Here Fishy, Fishy, Fishy

I spent the weekend up at a friend's ranch. 6000 acres of sagebrush, ragweed, and whatever else decided to assault my sinuses. I hate fall sometimes, but it was a good time. Besides the ATV riding, the trap shooting, the sleeping under the stars, and the canoing, the highlight was probably the fishing.

I found myself on a pontoon boat in the middle of a pond stocked with feisty rainbow trout. My companions on the boat were three novice fisherwomen. The results, frankly, were hilarious. Not much thought had been given to what to do with the fish once they were reeled onto the boat. The first catch of the day brought this oversight to light. I removed the hook from the fish's mouth and asked, "Well, do you want to eat him?" (All fish are considered male, in case you were wondering.) She seem convinced that yes, she did want to eat the fish, so I said, "Well, you're going to have to kill him then." (This is why all fish are male, because it's easier to dispatch a male fish.) I will happily tie lines, bait hooks, and help with a cast, but I only kill my own fish.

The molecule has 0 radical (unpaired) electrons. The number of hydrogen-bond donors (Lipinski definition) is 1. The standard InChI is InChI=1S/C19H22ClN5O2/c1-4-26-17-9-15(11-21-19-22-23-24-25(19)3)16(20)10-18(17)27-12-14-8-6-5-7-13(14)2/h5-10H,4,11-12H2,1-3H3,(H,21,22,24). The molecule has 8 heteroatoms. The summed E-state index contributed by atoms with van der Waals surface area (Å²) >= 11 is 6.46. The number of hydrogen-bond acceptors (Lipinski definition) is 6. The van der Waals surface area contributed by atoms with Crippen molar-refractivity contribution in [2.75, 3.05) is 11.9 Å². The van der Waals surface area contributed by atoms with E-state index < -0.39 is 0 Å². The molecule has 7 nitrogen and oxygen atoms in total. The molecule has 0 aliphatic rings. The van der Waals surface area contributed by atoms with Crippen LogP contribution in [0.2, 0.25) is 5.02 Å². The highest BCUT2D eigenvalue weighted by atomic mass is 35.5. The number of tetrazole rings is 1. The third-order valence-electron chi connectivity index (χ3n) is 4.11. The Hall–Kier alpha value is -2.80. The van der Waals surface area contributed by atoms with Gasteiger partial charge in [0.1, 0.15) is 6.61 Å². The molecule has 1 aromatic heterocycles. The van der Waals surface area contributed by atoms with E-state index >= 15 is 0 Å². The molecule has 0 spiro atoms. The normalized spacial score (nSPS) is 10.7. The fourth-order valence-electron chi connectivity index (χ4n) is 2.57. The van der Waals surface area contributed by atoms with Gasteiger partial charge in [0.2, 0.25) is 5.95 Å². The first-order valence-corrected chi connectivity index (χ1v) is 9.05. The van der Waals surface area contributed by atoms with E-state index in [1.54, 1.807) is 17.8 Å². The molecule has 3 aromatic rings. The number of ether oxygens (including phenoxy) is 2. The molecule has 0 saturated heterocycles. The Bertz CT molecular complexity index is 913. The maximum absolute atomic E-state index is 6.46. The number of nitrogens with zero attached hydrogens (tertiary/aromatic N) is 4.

She seemed less than thrilled about the prospect, but proceeded to grasp the trout in both hands firmly by the tail and went to swing it against the aluminum railing. It went like this:







"I think he's dead..."

There's nothing quite like the sound of squishy clang of a fish's ahead against a metal bar.

I also wonder, does helping a girl clean her fish count as an act of chivalry?

1 comment:

  1. Definite act of chivalry. Although, in a family of all girls, one's Dad may force you to learn such things at a young age. (Just because I know how doesn't mean I like to do it).


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